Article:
The objectives of the Society to fuse together different trends of research on spine deformities was thus fulfilled.
Communication between the scientists is often hampered by the fact that presentations of distinctly different topics are held in biological, orthopaedic, mathematical, bioengenering and other “languages” not always comprehensible to all participants. Therefore, the meeting was preceeded by a half-day-long tutorial course, where terms and methods of research were defined and presented..
The great majority , but not all, lecturers have subsequently submitted manuscripts of their presentations. They are included in this volume, which can now be distributed to the participants of the meeting and to other members of the Society.
As chairman of the Stockholm-96 meeting I wish to express sincere thanks to: the members of the international programme committee; M.Asher, P.Dangerfield, B.Drerup, E. Hierholzer, M.Moreland, A.Merolli, I.A.F. Stokes, D. Uyttendaele and the members of the local programme commitee; R. Hedlund, H. Hirschfeld, U. Nilsonne (co-chairman), S. Ollmar, H. Saraste (co-chairman), T. Widhe, and U. Willers, the contribution of whom to organizing and carrying through the meeting has been invaluable. The assistance of Ms MarjaLena Kiljander and Mr Pär Westblad in the preparation and the lay-out of this publication is also gratefully ackowledged by the authors. Moreover, the sponsoring of the Meeting, during the initial period of uncertainty, by the Department of Orthopadics at Huddinge University Hospital, the King Oscar II and Queen Sofia Golden Wedding Anniversary Foundation and the Swedish Medical Association is herewith ackowledged with gratitude. Last but not least the magnificent reception at the Town Hall of Stockholm hosted by the Town Council of Stockholm is acknowledged with high appreciation.
Stockholm, February 1997
John A. Sevastik, MD, PhD
Photogrammetry is an optical measurement technique which is becoming more accessible to non-photogrammetrists through easy-to-use digital software and hardware. A small number of fundamental considerations are outlined to assist users who may be unfamiliar with photogrammetry to plan photogrammetric measurement, and attention is drawn to a few basic aspects of photogrammetric system design which are crucial to obtaining the desired accuracy and output while ensuring that the technique meets cost and other constraints. Those contemplating the use of photogrammetry for medical purposes with easy-to-use products currently on offer should be aware of the breadth of options available for its implementation. A range of accuracies is available, usually with commensurate costs, but accuracy can in part be controlled by the user. The prospective user should also be aware of options for automated processing, which depend largely on the characteristics of the surfaces being measured. Photogrammetry almost always provides quantitative output, typically appearing as a simple list of numbers, and the conversion of this to useable information is not always simple.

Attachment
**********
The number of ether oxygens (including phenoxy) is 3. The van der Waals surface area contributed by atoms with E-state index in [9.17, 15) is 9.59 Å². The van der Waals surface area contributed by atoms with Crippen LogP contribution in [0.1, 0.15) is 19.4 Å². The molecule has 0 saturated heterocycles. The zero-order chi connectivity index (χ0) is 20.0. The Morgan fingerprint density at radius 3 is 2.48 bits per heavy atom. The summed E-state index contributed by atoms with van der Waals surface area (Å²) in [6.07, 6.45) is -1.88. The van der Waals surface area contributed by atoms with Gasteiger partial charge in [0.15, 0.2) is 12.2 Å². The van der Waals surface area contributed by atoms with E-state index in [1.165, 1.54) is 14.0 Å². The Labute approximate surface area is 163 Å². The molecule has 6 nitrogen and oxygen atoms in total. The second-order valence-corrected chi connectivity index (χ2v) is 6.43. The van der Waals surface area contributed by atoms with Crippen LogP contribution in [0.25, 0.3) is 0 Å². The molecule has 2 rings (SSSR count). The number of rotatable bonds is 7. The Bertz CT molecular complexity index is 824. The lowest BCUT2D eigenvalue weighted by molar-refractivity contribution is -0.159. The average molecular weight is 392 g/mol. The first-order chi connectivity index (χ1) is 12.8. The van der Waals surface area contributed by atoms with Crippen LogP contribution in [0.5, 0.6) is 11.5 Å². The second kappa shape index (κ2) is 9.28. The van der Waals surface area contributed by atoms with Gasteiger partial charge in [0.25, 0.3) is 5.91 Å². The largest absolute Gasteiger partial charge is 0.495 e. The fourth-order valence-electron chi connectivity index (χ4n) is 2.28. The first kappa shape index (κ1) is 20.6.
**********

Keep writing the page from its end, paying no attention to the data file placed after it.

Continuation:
Idiopathic scoliosis is generally considered as a uniform pathologic condition. However, its three groups, the infantile, the juvenile and the adolescent idiopathic scolioses and the seven patterns of the curve, except for the thoracospinal deformity, have nothing else in common but their unknown etiology, pathogenesis and pathomechanism. On the other hand, several known variations between the three groups of idiopathic scoliosis and between the patterns of the curve are challenging the undiscriminated use of the term today. Increased cognizance of the unknown cause, origin, and pathomechanism involved in the development of the thoracospinal deformity in the different forms of the condition would promote the ultimate task of relevant research, i.e. early treatment and in the long-term prophylaxis.
Asymmetry is a well known physical feature of scoliosis, expressed as the linear asymmetry of the spinal curvature found in the vertebral column and in other skeletal structures such as the skull and limbs. Fluctuating asymmetry (FA) is a deviation from bilateral symmetry in normally bilaterally symmetrical morphological traits. FA gives a composite reflection estimate of the well-being of an individual in their environment. Developmental stability within a species may be measured in two ways, namely by fluctuating asymmetry where there is a small random deviation from normal and by phenodeviants, where there is a marked deviation from normal developmental traits. The marked deviation from normal development found in idiopathic scoliosis, particularly in growth, is an example of the latter. The present study has examined the relationship between scoliosis and FA in a sample of patients with idiopathic scoliosis. The results indicate that a positive relationship between the degree of spinal curvature and FA with severe curvature being associated with a high degree of FA. These findings indicate that a major phenodeviant (idiopathic scoliosis) is associated with general developmental instability.